A brilliant man, Caldwell had a lot to say. And much of it in 1999 was informed by a paper he had published four months earlier titled “Is Humanity Destined to Self Destruct?”

“Facing threats to its long-term survival, humanity is challenged to learn how to build a sustainable future,” he wrote. “… Those who formulate policy should recognize that if humans pit themselves against the fundamental dynamics of cosmic nature, they are certain to lose.”


The Hoosier Poll was conducted by the Bowen Center for Public Affairs at Ball State, and it shows just how far Indiana politicians have drifted from their constituents, in favor of the polluters who defy those fundamental, natural dynamics.

"Nearly six in 10 (Hoosiers) -- 58 percent -- said they would pay more taxes for environmental protection."

“The Hoosier Poll asked a random sample of Hoosiers to rank the policy priorities they wanted lawmakers to address in the upcoming session,” the executive summary says, referring to the Indiana General Assembly.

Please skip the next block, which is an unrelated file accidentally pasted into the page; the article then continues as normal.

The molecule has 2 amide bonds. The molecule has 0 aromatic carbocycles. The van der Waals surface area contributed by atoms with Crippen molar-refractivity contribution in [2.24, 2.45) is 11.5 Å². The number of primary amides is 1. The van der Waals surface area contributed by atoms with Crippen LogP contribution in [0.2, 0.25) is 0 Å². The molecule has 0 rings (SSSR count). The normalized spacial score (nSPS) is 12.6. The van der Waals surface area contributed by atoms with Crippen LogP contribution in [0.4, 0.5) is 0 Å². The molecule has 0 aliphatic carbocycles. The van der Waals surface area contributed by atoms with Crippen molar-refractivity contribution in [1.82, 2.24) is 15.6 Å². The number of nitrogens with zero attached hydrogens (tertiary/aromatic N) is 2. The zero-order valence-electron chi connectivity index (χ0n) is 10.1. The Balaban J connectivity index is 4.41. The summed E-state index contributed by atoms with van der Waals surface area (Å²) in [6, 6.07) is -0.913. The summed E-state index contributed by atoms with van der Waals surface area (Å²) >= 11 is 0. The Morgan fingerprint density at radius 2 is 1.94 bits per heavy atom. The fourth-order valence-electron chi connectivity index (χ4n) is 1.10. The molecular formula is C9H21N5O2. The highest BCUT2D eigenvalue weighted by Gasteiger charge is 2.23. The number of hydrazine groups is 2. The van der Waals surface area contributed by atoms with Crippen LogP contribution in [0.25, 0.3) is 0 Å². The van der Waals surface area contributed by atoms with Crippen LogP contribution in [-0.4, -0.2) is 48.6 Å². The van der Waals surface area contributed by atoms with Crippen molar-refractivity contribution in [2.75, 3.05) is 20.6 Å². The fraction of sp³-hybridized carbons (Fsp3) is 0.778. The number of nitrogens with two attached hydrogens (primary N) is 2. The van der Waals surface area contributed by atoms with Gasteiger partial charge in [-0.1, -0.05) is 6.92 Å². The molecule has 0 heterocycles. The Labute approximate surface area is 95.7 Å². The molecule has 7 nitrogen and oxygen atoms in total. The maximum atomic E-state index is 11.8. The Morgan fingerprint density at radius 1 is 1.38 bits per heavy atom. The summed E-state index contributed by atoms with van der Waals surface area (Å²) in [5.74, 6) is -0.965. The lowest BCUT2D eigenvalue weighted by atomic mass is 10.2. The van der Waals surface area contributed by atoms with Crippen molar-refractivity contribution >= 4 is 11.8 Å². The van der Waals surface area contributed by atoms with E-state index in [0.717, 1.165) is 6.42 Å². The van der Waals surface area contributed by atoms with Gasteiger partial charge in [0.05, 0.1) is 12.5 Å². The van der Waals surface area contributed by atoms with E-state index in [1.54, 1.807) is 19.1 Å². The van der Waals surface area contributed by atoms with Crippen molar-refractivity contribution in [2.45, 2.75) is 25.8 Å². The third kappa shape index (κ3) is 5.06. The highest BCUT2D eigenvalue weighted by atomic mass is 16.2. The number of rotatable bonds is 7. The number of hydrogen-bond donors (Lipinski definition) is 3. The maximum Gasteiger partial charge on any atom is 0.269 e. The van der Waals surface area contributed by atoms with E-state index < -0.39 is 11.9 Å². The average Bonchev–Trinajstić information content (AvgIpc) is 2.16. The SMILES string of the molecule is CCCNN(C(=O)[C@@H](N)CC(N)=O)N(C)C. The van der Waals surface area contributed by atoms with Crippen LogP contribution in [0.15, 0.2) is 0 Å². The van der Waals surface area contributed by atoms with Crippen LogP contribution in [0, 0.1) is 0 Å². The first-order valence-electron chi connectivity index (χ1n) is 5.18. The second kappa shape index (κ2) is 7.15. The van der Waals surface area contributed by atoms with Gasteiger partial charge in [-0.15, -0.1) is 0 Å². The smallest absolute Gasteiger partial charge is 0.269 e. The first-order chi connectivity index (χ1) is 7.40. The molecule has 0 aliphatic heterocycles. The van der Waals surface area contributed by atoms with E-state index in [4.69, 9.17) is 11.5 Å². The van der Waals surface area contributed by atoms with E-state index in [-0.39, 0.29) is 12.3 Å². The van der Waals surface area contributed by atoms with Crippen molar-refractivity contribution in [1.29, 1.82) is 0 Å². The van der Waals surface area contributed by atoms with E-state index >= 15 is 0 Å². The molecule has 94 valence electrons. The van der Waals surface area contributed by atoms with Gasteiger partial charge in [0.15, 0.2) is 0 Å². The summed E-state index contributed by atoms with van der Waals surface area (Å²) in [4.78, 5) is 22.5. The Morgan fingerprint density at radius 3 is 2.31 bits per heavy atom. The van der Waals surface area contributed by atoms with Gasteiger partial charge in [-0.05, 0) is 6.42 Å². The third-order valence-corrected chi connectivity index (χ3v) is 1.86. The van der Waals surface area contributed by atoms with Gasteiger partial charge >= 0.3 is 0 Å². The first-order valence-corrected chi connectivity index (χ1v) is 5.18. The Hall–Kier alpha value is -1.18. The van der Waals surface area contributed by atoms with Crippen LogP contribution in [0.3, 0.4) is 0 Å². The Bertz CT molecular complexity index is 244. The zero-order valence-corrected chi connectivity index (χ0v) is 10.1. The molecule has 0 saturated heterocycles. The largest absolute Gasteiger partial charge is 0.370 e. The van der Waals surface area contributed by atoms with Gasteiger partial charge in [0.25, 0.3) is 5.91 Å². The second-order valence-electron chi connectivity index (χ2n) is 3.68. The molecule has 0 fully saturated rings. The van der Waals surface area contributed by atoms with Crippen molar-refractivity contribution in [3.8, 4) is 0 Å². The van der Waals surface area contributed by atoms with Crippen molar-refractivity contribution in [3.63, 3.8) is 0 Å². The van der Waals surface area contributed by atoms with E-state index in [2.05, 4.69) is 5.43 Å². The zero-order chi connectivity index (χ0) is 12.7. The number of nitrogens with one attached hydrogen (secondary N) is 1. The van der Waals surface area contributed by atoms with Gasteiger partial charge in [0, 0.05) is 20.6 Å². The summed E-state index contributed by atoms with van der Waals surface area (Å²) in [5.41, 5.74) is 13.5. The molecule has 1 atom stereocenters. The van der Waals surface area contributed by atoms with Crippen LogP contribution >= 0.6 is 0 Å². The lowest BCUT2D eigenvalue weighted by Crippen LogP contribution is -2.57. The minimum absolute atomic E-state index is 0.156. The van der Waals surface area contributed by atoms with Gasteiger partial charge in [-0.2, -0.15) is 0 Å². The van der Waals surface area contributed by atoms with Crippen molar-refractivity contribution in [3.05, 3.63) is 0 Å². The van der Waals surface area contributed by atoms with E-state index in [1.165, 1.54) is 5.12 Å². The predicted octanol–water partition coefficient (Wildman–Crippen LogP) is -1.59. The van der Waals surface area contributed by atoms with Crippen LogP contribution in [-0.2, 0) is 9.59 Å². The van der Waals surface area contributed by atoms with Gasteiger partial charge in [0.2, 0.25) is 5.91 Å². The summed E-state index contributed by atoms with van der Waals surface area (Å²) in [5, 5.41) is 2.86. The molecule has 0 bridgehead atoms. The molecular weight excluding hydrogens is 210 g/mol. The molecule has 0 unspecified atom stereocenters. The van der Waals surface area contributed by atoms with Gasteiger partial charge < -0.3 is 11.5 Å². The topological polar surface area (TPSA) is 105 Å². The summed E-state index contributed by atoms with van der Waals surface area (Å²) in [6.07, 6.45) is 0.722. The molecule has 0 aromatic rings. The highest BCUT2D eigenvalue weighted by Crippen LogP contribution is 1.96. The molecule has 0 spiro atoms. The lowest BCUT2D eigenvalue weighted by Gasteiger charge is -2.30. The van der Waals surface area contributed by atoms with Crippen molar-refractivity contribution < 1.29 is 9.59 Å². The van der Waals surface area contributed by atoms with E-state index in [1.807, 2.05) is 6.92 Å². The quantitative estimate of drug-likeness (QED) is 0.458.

While the predictable “bringing more jobs to the state and making government more efficient” topped the list of priorities, respondents cited five areas that a majority would be willing to pay more taxes for.

“Nearly seven in 10 Hoosiers reported that they would be very likely (36.4%) or somewhat likely (33.1%) to support an increase in state taxes to make healthcare more affordable to more people,” the study’s executive summary says. “A majority of respondents also expressed willingness to pay higher taxes to improve public schools, make higher education more affordable, enhance environmental protection, and improve the condition of state highways and roads.”